Quote by CorduroyEW
The pub probably had the air conditioning running. Even if you had an air conditioner running at your home, the pub is going to have to run their air conditioner a lot harder because they have people going in and out all day which heats the place up more. Because they would have to work their AC longer and harder it sucks more moisture than the one at your home so the humidity would be lower. When you take the guitar back home, where your ac isn't running as hard (if it's running at all) then the humidity your guitar is exposed to goes up and the wood expands.


LOL . . . its obvious you'e never been to outback Australia. Trust me, there was no Airconditioning (I wish), so that blows that theory out the window. Its temperature mate, ask anyone who's spent a bit of time out west. Its common knowledge.
.
Cole Clark FL1AC Acoustic

Quote by 2007 Stupidity Awards


Instead of using Valves, could I use Light Bulbs instead? If so, would the new energy saving ones be OK? Coz I do a lot of playing

I got my pick stuck inside my guitar . . . . how am I supposed to get it out?
Last edited by DJaye at Mar 17, 2007,
#18
Correct me if I'm wrong, but doesn't humidity have an effect on temperature or vice versa?
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#19
Not when you live in the Simpson Desert, where there is zero humidity, and hasn't rained in 12 years.

Ask Corduroy, he works for the Bureau of Meteorology and has a graduate degree in this stuff. I'm just some dumb arse Dec 2006'er hippy, whos been playing for 22 years, what would I know?

LOL

jj
.
Cole Clark FL1AC Acoustic

Quote by 2007 Stupidity Awards


Instead of using Valves, could I use Light Bulbs instead? If so, would the new energy saving ones be OK? Coz I do a lot of playing

I got my pick stuck inside my guitar . . . . how am I supposed to get it out?
Last edited by DJaye at Mar 18, 2007,
#20
^--- i'm gonna step aside and let you two figure this one out as it appears that you both know more about this than i do... but i am curious as to whom "CM" is
#21
it was a typo, I meant our mate, a few posts above.
.
Cole Clark FL1AC Acoustic

Quote by 2007 Stupidity Awards


Instead of using Valves, could I use Light Bulbs instead? If so, would the new energy saving ones be OK? Coz I do a lot of playing

I got my pick stuck inside my guitar . . . . how am I supposed to get it out?
#22
Quote by DJaye
LOL . . . its obvious you'e never been to outback Australia. Trust me, there was no Airconditioning (I wish), so that blows that theory out the window. Its temperature mate, ask anyone who's spent a bit of time out west. Its common knowledge.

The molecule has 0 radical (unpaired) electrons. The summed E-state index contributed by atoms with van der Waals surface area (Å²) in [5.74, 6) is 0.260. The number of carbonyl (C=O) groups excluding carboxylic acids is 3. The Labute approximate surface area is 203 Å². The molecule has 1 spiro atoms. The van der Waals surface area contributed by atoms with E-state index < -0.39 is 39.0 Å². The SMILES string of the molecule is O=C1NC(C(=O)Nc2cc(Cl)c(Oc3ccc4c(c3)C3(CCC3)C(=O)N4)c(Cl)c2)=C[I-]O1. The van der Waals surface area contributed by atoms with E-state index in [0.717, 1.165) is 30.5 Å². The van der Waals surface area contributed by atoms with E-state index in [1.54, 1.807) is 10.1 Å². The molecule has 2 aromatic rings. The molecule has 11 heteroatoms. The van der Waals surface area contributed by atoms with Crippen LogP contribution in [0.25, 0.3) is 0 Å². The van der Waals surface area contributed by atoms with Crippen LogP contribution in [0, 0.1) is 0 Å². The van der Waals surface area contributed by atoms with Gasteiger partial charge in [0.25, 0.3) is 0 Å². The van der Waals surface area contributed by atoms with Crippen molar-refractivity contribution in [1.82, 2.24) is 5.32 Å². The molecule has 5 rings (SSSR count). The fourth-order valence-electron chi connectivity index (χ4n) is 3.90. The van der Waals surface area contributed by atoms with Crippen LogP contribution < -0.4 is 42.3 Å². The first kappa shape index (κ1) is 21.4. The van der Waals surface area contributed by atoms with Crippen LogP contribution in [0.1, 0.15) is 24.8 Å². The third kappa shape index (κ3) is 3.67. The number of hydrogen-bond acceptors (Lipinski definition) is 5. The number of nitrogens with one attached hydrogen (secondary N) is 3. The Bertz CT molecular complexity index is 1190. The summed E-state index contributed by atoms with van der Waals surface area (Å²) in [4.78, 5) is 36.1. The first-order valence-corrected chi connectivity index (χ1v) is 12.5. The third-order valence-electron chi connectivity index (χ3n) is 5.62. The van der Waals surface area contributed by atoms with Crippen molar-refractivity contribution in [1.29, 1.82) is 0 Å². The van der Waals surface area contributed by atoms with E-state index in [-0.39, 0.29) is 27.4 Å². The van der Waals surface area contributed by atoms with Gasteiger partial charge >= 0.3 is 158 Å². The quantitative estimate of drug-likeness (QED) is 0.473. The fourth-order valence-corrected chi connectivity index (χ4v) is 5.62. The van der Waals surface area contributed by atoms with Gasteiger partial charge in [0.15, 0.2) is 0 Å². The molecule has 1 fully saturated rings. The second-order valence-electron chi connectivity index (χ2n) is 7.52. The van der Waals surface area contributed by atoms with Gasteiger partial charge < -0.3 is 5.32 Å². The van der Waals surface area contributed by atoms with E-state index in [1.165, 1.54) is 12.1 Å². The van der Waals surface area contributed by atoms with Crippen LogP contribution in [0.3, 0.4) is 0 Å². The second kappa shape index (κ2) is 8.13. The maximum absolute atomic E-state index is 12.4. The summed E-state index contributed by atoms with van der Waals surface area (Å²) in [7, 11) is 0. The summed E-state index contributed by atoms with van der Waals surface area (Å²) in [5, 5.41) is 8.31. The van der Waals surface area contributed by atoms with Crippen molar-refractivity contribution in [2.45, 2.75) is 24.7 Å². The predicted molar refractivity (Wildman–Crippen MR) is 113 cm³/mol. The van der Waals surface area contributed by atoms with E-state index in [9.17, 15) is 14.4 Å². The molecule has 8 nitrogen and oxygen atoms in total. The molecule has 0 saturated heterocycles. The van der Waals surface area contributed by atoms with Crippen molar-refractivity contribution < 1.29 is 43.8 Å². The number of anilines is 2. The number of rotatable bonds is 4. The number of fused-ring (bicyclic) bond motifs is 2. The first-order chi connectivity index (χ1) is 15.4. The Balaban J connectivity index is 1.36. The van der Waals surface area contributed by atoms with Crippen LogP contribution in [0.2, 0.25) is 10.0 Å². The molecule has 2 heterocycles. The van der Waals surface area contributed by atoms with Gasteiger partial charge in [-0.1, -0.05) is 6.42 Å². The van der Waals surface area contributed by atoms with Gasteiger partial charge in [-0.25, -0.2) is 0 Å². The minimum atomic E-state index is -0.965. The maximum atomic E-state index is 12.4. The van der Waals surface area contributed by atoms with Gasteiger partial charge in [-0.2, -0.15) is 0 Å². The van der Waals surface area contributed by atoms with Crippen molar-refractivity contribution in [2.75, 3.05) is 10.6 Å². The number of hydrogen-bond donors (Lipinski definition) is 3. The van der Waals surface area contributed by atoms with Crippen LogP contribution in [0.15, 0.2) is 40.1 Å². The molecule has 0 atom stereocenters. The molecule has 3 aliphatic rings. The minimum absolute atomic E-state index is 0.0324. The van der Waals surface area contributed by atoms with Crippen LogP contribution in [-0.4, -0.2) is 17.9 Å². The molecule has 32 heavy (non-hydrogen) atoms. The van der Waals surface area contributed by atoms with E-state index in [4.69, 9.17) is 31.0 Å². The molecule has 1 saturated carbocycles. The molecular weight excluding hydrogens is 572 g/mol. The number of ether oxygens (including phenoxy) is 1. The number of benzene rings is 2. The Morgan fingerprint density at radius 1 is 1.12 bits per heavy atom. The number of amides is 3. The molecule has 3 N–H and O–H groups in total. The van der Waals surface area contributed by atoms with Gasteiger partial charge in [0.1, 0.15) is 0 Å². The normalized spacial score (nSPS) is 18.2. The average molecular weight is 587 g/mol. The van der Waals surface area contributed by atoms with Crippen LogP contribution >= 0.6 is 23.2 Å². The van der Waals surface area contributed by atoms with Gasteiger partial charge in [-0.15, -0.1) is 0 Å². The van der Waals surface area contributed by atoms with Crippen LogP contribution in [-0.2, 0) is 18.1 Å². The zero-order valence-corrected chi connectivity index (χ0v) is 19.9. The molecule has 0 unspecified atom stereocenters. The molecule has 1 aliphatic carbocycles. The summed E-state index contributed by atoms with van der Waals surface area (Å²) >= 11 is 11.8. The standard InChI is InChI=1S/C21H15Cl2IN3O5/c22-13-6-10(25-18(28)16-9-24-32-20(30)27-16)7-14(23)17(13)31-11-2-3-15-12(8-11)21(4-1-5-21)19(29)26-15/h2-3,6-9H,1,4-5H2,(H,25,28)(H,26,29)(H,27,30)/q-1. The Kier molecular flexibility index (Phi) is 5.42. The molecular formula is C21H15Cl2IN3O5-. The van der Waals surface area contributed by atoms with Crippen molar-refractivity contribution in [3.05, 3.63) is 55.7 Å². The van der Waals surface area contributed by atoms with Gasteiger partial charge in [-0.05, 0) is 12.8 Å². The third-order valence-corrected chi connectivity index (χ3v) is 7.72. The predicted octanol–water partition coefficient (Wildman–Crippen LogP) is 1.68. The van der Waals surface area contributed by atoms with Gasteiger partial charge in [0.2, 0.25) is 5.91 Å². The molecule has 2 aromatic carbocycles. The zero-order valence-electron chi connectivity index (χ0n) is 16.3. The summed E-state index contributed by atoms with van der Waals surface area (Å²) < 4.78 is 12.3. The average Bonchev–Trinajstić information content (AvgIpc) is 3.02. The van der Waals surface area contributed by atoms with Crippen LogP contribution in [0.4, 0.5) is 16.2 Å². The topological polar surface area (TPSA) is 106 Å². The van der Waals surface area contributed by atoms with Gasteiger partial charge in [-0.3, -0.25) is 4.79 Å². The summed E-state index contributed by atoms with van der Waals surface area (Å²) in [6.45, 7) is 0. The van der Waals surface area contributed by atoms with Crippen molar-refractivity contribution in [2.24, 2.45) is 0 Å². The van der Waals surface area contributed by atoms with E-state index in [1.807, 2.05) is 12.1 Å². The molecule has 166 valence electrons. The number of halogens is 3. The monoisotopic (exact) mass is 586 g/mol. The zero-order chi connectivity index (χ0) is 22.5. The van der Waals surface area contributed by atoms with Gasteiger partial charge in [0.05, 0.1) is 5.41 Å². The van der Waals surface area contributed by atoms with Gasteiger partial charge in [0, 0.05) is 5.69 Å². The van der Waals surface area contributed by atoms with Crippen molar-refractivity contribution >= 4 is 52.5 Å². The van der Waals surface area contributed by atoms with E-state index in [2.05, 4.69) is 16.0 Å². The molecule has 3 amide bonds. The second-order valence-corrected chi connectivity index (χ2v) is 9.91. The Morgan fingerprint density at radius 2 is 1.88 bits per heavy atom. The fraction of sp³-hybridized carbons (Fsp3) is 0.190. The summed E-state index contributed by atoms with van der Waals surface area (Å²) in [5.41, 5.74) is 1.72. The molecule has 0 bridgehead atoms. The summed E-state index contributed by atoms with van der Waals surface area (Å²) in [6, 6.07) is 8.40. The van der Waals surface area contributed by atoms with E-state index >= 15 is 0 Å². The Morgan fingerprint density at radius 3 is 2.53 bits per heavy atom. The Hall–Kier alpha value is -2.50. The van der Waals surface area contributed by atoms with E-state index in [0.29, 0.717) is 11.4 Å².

I've been to Oz and they did have AC in the clubs I was in but I realize that things work different in the big cities. I guess this takes us back to one of my other 2 theories. 1 is that the humidity in the club isn't really any lower than the humidity in your home so then it would be temp, or 2 is that you are wrong about the humidity levels in general. Have you actually gone into the clubs with a hydrometer to compair the humidity levels to your home humidity levels? There are things that can raise humidity other than rain. Things like body sweat for example. Stuff lots of hot sweaty people into a room and it can get really muggy.

Explain this one to me. Before I make my guitars I cook the tops at 180 degrees. After 2 hrs in an electric oven the tops shrink a lot. Sometimes each half will be 1/8" smaller for a total of 1/4" across the whole top. I then have to leave the top in the workshop that is kept at 68 degrees and 40% humidity while the top expands to it's original size. Sometimes this can take as long as a week. To make things even more interesting, when I cooked wood in a gas oven the top didn't shirk nearly as much. Sometimes they ended up almost the same size.

Now here is a bit of info about gas vs electric ovens. Gas ovens don't suck humidity. Depending on the quality of gas you are using they can actually add humidity. Electric ovens do suck humidity.

So explain why the tops don't expand when they go into an environment that is nearly 300% hotter than where they are stored.

I'm not saying temp doesn't change things. If you read my above posts you will see that I did say you were right about the way temp changes the wood, it's just that there is another, bigger, factor.
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#23
I dont know all about that. All I know is thatI have dirct experience with playing guitars in environments of zero humidity.

There's not even a close arguement, its a fact.

A guitar in zero humidity tuned in the heat of the day will go flat as the temperature cools. And likewise, a guitar in zero humidity, tuned in the cool of the evening will play sharp when played again during the heat of the day.

Although humidity is of signifcance, it isn't the pending factor, temperature is.
.
Cole Clark FL1AC Acoustic

Quote by 2007 Stupidity Awards


Instead of using Valves, could I use Light Bulbs instead? If so, would the new energy saving ones be OK? Coz I do a lot of playing

I got my pick stuck inside my guitar . . . . how am I supposed to get it out?